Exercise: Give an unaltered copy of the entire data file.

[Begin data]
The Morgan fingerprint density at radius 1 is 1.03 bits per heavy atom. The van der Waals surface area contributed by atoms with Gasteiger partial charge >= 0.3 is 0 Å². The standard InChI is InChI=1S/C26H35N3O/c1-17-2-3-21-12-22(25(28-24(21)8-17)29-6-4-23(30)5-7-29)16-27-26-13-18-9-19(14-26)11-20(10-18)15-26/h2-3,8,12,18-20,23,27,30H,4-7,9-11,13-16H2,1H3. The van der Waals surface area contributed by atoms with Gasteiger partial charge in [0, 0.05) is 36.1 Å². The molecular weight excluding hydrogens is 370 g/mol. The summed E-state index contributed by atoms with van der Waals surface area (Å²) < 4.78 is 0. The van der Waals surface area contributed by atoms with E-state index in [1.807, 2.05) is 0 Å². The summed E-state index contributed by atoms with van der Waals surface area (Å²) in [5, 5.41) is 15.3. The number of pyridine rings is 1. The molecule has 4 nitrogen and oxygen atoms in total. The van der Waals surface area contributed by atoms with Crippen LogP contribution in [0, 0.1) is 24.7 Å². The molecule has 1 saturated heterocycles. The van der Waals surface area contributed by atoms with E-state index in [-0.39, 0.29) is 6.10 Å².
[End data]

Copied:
The Morgan fingerprint density at radius 1 is 1.03 bits per heavy atom. The van der Waals surface area contributed by atoms with Gasteiger partial charge >= 0.3 is 0 Å². The standard InChI is InChI=1S/C26H35N3O/c1-17-2-3-21-12-22(25(28-24(21)8-17)29-6-4-23(30)5-7-29)16-27-26-13-18-9-19(14-26)11-20(10-18)15-26/h2-3,8,12,18-20,23,27,30H,4-7,9-11,13-16H2,1H3. The van der Waals surface area contributed by atoms with Gasteiger partial charge in [0, 0.05) is 36.1 Å². The molecular weight excluding hydrogens is 370 g/mol. The summed E-state index contributed by atoms with van der Waals surface area (Å²) < 4.78 is 0. The van der Waals surface area contributed by atoms with E-state index in [1.807, 2.05) is 0 Å². The summed E-state index contributed by atoms with van der Waals surface area (Å²) in [5, 5.41) is 15.3. The number of pyridine rings is 1. The molecule has 4 nitrogen and oxygen atoms in total. The van der Waals surface area contributed by atoms with Crippen LogP contribution in [0, 0.1) is 24.7 Å². The molecule has 1 saturated heterocycles. The van der Waals surface area contributed by atoms with E-state index in [-0.39, 0.29) is 6.10 Å².